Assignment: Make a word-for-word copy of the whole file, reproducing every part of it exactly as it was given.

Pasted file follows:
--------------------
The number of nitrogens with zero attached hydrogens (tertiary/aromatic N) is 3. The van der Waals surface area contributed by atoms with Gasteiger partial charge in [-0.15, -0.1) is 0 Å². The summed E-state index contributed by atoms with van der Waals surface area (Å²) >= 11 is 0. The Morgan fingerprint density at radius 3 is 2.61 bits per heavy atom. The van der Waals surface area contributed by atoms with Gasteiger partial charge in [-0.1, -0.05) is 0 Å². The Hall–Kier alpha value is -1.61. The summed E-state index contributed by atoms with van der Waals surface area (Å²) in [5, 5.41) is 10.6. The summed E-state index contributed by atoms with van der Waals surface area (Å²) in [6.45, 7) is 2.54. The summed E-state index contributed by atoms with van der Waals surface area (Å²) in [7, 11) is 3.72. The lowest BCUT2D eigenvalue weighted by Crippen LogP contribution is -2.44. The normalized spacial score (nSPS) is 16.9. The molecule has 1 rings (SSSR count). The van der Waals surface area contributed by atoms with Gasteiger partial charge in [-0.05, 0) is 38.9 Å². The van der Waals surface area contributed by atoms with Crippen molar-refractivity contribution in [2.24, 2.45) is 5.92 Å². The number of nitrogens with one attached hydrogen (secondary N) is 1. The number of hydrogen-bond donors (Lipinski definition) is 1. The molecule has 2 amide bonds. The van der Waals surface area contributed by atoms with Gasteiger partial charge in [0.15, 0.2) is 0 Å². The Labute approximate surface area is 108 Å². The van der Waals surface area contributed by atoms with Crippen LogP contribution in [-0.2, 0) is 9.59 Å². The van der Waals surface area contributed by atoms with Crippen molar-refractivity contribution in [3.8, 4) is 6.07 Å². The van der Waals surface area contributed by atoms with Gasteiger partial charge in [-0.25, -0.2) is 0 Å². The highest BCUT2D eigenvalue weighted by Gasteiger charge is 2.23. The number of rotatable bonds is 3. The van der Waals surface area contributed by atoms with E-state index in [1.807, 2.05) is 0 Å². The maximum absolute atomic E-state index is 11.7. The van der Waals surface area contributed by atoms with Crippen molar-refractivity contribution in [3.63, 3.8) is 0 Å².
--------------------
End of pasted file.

The number of nitrogens with zero attached hydrogens (tertiary/aromatic N) is 3. The van der Waals surface area contributed by atoms with Gasteiger partial charge in [-0.15, -0.1) is 0 Å². The summed E-state index contributed by atoms with van der Waals surface area (Å²) >= 11 is 0. The Morgan fingerprint density at radius 3 is 2.61 bits per heavy atom. The van der Waals surface area contributed by atoms with Gasteiger partial charge in [-0.1, -0.05) is 0 Å². The Hall–Kier alpha value is -1.61. The summed E-state index contributed by atoms with van der Waals surface area (Å²) in [5, 5.41) is 10.6. The summed E-state index contributed by atoms with van der Waals surface area (Å²) in [6.45, 7) is 2.54. The summed E-state index contributed by atoms with van der Waals surface area (Å²) in [7, 11) is 3.72. The lowest BCUT2D eigenvalue weighted by Crippen LogP contribution is -2.44. The normalized spacial score (nSPS) is 16.9. The molecule has 1 rings (SSSR count). The van der Waals surface area contributed by atoms with Gasteiger partial charge in [-0.05, 0) is 38.9 Å². The van der Waals surface area contributed by atoms with Crippen molar-refractivity contribution in [2.24, 2.45) is 5.92 Å². The number of nitrogens with one attached hydrogen (secondary N) is 1. The number of hydrogen-bond donors (Lipinski definition) is 1. The molecule has 2 amide bonds. The van der Waals surface area contributed by atoms with Gasteiger partial charge in [0.15, 0.2) is 0 Å². The Labute approximate surface area is 108 Å². The van der Waals surface area contributed by atoms with Crippen LogP contribution in [-0.2, 0) is 9.59 Å². The van der Waals surface area contributed by atoms with Crippen molar-refractivity contribution in [3.8, 4) is 6.07 Å². The van der Waals surface area contributed by atoms with Gasteiger partial charge in [-0.25, -0.2) is 0 Å². The highest BCUT2D eigenvalue weighted by Gasteiger charge is 2.23. The number of rotatable bonds is 3. The van der Waals surface area contributed by atoms with E-state index in [1.807, 2.05) is 0 Å². The maximum absolute atomic E-state index is 11.7. The van der Waals surface area contributed by atoms with Crippen molar-refractivity contribution in [3.63, 3.8) is 0 Å².